Do you have a data Partition?

Discussion in 'MacBook Pro' started by markfc, May 21, 2007.

  1. markfc macrumors 6502a

    markfc

    Joined:
    Sep 18, 2006
    Location:
    Prestatyn, Wales, UK
    #1
    Just reinstalling OSX on my macbook after upgrading the hd to a 160gb.

    Does anyone else partition the disc so as to have a System and Data partition.

    I used to do it in Windows but is it necessary in OSX?

    If you do, how much space do you give the OS?

    Cheers.
     
  2. zioxide macrumors 603

    zioxide

    Joined:
    Dec 11, 2006
    #2
    I do this on windows too and I'm planning to do it when I get a macbook pro.

    Personally I'm hoping to get a 250GB hard drive so I'm going to partition it 100GB OS X, 20GB Windows, and the remaining ~110GB data
     
  3. flopticalcube macrumors G4

    flopticalcube

    Joined:
    Sep 7, 2006
    Location:
    In the velcro closure of America's Hat
    #3
    I see no reason to partition data on an OSX system. If you have a good backup routine in place and regularly do full backups of your drive, there is no advantage to partitioning your disk. Fragmentation is not a problem under OSX since it regularly defrags in the background.
     
  4. nutts macrumors member

    Joined:
    Jan 23, 2007
    #4
    No reason at all to do this under OS X, as absolutely ALL of your data is kept inside your home directory.

    If you need to reinstall the OS at any point it allows you to do an 'archive and install' which just replaces the system and leaves the applications and your data (ie home directories) in place.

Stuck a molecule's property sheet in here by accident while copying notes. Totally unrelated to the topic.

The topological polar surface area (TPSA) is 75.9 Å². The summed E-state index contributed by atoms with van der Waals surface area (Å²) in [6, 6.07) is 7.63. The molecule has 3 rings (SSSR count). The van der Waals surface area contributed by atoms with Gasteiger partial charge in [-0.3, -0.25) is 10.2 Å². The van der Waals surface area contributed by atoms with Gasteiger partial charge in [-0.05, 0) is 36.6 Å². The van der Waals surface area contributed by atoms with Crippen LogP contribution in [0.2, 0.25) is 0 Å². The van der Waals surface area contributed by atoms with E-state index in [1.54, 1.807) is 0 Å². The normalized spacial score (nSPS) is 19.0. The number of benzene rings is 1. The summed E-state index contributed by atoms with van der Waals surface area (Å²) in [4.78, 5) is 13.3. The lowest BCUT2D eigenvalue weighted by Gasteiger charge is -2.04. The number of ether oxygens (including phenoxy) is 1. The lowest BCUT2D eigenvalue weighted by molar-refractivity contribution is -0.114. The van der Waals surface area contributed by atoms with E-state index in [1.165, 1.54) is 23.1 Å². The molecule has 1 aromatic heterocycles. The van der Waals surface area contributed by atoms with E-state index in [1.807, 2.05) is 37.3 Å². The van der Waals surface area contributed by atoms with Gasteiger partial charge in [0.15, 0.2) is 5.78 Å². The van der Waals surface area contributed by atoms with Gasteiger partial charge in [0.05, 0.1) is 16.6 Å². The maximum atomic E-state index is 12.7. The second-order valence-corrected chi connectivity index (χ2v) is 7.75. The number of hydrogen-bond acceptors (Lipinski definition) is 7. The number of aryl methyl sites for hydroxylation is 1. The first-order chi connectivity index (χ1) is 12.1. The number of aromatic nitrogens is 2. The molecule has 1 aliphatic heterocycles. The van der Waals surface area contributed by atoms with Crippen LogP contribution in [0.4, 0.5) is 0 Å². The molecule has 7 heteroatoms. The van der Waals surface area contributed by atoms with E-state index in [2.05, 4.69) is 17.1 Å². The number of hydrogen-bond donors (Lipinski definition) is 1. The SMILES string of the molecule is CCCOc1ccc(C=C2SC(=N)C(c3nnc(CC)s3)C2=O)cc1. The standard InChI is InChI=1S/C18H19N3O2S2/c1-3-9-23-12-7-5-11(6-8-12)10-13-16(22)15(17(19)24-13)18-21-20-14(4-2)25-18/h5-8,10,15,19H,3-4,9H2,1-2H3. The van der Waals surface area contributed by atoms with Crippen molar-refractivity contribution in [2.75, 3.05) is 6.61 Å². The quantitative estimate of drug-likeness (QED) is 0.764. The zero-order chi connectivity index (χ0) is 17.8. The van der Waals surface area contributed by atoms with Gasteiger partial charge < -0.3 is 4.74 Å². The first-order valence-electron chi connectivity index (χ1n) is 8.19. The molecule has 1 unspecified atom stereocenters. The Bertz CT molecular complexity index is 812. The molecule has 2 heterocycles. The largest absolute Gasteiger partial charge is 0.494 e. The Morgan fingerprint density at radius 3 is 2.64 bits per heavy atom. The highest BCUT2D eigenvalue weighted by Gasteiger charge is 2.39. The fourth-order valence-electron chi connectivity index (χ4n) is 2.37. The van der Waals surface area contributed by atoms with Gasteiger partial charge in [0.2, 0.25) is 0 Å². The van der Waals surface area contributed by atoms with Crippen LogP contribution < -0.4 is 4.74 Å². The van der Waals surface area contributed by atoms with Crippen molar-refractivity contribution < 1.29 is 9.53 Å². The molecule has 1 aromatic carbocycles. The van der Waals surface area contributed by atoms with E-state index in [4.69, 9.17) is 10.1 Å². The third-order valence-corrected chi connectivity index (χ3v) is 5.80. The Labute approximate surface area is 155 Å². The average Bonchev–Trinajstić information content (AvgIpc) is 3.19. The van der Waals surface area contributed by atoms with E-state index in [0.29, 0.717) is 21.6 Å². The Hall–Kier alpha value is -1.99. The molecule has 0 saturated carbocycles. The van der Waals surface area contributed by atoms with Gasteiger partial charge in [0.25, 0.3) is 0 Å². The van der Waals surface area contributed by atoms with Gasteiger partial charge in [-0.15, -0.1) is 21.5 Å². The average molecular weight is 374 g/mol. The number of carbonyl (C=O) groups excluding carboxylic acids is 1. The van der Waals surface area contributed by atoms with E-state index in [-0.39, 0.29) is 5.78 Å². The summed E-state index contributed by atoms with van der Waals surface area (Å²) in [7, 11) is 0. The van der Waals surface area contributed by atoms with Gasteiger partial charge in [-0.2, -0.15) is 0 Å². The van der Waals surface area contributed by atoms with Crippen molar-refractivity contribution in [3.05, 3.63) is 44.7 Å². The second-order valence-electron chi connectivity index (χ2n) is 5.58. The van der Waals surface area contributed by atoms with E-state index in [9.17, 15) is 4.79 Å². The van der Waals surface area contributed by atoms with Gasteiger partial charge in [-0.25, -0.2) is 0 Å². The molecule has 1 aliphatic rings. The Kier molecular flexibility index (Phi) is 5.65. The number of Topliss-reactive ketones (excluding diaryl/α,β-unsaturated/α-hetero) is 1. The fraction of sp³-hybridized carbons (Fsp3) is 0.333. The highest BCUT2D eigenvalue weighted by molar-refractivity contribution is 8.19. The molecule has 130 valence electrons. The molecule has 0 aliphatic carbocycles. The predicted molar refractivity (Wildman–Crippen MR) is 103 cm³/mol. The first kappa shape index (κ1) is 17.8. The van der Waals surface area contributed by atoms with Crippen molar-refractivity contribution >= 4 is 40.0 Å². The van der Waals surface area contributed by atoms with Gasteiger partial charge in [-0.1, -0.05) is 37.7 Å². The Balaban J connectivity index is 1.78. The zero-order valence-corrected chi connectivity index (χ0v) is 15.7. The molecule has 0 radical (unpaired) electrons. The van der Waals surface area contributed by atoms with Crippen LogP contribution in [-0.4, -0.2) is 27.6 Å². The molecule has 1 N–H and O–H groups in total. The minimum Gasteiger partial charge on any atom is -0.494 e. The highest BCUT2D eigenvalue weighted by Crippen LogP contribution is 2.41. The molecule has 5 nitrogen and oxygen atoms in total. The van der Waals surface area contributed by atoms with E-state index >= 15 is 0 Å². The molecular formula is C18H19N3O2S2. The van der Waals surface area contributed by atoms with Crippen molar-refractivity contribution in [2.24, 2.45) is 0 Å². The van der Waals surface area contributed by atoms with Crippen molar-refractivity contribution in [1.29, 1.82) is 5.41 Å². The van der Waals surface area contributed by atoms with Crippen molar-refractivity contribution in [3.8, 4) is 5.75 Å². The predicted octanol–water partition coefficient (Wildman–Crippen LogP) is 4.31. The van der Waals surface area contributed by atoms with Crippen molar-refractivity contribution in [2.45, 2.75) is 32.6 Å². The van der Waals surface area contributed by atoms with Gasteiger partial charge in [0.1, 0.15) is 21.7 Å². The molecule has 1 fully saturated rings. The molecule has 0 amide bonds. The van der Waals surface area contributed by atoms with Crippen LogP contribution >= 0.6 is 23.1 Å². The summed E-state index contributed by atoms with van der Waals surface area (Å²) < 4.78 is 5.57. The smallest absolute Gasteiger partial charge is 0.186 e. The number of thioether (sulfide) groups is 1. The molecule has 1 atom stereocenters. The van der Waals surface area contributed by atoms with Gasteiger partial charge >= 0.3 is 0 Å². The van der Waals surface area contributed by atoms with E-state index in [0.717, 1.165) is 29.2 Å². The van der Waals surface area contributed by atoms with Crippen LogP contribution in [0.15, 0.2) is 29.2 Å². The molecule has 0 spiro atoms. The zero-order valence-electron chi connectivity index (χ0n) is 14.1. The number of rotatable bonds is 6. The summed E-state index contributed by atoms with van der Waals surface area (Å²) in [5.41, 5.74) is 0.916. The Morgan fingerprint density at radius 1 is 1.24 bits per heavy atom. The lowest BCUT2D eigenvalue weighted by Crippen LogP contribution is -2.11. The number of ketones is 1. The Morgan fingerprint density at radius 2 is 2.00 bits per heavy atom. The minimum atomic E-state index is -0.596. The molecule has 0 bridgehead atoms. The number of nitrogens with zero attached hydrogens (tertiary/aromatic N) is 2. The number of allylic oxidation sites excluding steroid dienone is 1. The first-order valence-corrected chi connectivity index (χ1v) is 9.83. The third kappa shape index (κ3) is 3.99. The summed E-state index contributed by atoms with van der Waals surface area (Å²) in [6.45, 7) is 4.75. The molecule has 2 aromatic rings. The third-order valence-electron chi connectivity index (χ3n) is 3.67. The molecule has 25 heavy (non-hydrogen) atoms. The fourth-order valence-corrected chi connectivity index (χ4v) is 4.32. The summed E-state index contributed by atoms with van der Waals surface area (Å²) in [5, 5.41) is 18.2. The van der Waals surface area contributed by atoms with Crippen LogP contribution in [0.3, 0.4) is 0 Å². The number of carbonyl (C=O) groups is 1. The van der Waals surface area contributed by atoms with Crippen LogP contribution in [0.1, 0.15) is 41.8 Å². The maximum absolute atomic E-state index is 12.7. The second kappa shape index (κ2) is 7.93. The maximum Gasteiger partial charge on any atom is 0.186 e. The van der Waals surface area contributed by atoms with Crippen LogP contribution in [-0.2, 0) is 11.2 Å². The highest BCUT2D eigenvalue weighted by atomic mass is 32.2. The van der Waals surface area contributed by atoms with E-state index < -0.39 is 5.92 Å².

Also if you want to really secure your data you can activate File Vault (in security preferences), which encrypts only your home directory (not applications etc), and mounts it only when you login successfully.
     
  5. zioxide macrumors 603

    zioxide

    Joined:
    Dec 11, 2006
    #5
    Wow I didn't know about that. So if OS X ever ****s up and you have to reinstall it, you won't lose any data that is in /Users/?

    How does it work, does it just leave the data there so when you start up in the new system, it's just like it used to be, or does it archive it so you have to still move it back?
     
  6. PkennethV macrumors 6502a

    Joined:
    Aug 16, 2006
    Location:
    Toronto
    #6
    Infact, it says on Apple's site somewhere that it's actually slower to keep your data and system in seperate partitions. Being a Mac user all my life, I never knew why Windows users do that (although I'm sure there's a good reason).
     
  7. janey macrumors 603

    janey

    Joined:
    Dec 20, 2002
    Location:
    sunny los angeles
    #7
    Alternatively, you can do what I do with some OS X installs by keeping only /Users on a separate partition. I partition similarly on linux...it means I can even do a clean install and stil save my /Users. Plus it's easier to back up.
     
  8. nutts macrumors member

    Joined:
    Jan 23, 2007
    #8
    If you choose the 'archive and install' option, it keeps the /Users folder and the /Applications folder, and reinstalls the system (/System and /Library) around them.